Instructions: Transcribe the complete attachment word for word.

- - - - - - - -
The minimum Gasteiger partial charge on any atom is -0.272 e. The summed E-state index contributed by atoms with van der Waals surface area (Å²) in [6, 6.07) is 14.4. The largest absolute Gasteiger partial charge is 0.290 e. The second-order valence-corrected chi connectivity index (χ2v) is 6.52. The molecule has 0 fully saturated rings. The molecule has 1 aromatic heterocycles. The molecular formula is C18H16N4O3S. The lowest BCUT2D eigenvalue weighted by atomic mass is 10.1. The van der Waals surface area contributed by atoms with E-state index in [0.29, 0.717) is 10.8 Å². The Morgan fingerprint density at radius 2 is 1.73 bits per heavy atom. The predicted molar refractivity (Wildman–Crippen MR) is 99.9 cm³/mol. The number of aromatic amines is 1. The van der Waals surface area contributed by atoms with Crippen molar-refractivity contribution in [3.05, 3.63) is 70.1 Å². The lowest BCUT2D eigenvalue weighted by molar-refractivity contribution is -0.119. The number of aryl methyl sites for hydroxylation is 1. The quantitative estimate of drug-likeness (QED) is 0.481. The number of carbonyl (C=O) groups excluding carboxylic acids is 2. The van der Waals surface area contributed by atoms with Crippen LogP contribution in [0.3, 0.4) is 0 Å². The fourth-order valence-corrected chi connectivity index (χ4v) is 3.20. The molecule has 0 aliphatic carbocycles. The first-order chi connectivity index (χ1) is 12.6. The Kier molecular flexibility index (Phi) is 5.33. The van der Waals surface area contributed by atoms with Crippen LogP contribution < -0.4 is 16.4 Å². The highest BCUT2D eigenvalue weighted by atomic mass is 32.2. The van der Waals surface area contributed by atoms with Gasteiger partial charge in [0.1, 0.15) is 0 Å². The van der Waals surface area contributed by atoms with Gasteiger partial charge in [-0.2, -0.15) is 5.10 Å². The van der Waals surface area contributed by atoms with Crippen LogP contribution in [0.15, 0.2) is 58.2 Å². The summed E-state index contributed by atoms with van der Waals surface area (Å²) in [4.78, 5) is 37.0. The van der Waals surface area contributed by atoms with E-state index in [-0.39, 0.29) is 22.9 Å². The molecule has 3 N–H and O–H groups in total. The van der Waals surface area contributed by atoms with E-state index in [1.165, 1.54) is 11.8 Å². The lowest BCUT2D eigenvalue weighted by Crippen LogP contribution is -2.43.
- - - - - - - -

The minimum Gasteiger partial charge on any atom is -0.272 e. The summed E-state index contributed by atoms with van der Waals surface area (Å²) in [6, 6.07) is 14.4. The largest absolute Gasteiger partial charge is 0.290 e. The second-order valence-corrected chi connectivity index (χ2v) is 6.52. The molecule has 0 fully saturated rings. The molecule has 1 aromatic heterocycles. The molecular formula is C18H16N4O3S. The lowest BCUT2D eigenvalue weighted by atomic mass is 10.1. The van der Waals surface area contributed by atoms with E-state index in [0.29, 0.717) is 10.8 Å². The Morgan fingerprint density at radius 2 is 1.73 bits per heavy atom. The predicted molar refractivity (Wildman–Crippen MR) is 99.9 cm³/mol. The number of aromatic amines is 1. The van der Waals surface area contributed by atoms with Crippen molar-refractivity contribution in [3.05, 3.63) is 70.1 Å². The lowest BCUT2D eigenvalue weighted by molar-refractivity contribution is -0.119. The number of aryl methyl sites for hydroxylation is 1. The quantitative estimate of drug-likeness (QED) is 0.481. The number of carbonyl (C=O) groups excluding carboxylic acids is 2. The van der Waals surface area contributed by atoms with Crippen LogP contribution in [0.3, 0.4) is 0 Å². The fourth-order valence-corrected chi connectivity index (χ4v) is 3.20. The molecule has 0 aliphatic carbocycles. The first-order chi connectivity index (χ1) is 12.6. The Kier molecular flexibility index (Phi) is 5.33. The van der Waals surface area contributed by atoms with Crippen LogP contribution < -0.4 is 16.4 Å². The highest BCUT2D eigenvalue weighted by atomic mass is 32.2. The van der Waals surface area contributed by atoms with Gasteiger partial charge in [0.1, 0.15) is 0 Å². The van der Waals surface area contributed by atoms with Gasteiger partial charge in [-0.2, -0.15) is 5.10 Å². The van der Waals surface area contributed by atoms with Crippen LogP contribution in [0.15, 0.2) is 58.2 Å². The summed E-state index contributed by atoms with van der Waals surface area (Å²) in [4.78, 5) is 37.0. The van der Waals surface area contributed by atoms with E-state index in [-0.39, 0.29) is 22.9 Å². The molecule has 3 N–H and O–H groups in total. The van der Waals surface area contributed by atoms with E-state index in [1.165, 1.54) is 11.8 Å². The lowest BCUT2D eigenvalue weighted by Crippen LogP contribution is -2.43.